I spent much of this past Saturday walking around downtown Hendersonville. It’s a beautiful little town with lots to see and do; great restaurants, tons of quaint and charming shops and…bears! Yes, that’s right, there are bears in the streets of downtown Hendersonville. Okay, they’re not real bears, they’re only statues which have been painted to match the shops and are a part of Hendersonville’s Bear-footin’ on Main Street program.
I love those bears, they never fail to get a smile out of me. Well, except for the one wearing a New York Yankees uniform, I could do without that one, but hey, at least they painted him in a baseball uniform instead of football or basketball.
Anyway, beyond the history of the town itself, I also have something of a personal history with this area. Once upon a time, long before I was born, my dad’s family lived in Hendersonville. The family later moved to Hot Springs where my great-grandfather was a constable, a carpenter, a blacksmith and a tax-collector in the lates 1800’s. My great-aunt Bessie graduated in 1899 from Dorland-Bell Institute, an Appalachian Mission School located in Hot Springs. The school has quite a history of its own and was showcased in the book, The Season of Dorland-Bell by Jacqueline Burgin Painter, who is a distant cousin of mine. There is a picture of Aunt Bessie’s diploma in the book, dated May 12, 1899. There’s also a picture of the town officials which shows my great-grandfather John Daniels in all his handle-bar moustache and silver-star-on-his-chest glory.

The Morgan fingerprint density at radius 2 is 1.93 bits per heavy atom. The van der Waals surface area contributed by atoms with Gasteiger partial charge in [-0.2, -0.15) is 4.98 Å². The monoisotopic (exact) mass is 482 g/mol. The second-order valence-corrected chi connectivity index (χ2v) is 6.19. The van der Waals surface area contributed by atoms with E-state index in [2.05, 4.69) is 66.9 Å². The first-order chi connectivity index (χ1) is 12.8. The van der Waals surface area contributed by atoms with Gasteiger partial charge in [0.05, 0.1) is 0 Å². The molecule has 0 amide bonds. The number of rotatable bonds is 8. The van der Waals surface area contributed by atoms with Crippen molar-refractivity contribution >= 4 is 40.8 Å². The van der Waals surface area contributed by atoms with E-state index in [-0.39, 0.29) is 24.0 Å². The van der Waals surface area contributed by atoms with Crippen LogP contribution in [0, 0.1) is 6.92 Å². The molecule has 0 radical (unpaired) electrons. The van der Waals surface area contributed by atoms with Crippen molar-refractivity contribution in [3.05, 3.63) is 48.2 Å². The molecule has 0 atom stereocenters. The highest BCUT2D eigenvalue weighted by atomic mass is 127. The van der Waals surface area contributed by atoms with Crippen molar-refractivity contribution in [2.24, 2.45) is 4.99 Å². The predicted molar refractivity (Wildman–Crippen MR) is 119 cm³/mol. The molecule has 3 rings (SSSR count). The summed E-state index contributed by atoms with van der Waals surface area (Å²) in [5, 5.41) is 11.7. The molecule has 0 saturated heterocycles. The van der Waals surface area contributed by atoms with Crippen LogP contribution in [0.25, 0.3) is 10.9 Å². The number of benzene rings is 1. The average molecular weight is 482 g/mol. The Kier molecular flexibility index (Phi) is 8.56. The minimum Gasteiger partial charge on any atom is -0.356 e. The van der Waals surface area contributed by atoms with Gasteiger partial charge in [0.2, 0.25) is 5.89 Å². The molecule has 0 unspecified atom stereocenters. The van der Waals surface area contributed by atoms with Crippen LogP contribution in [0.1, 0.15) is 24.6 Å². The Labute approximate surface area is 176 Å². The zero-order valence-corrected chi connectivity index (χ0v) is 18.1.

So, I’m living in the town where my ancestors lived long ago, and it’s a comforting feeling knowing they were a part of this place…sort of like a warm hug and a friendly “good to see ya’!” from people who contributed a share of their blood to make me who I am.
I feel like I’ve come full-circle and am finally where I was always meant to be.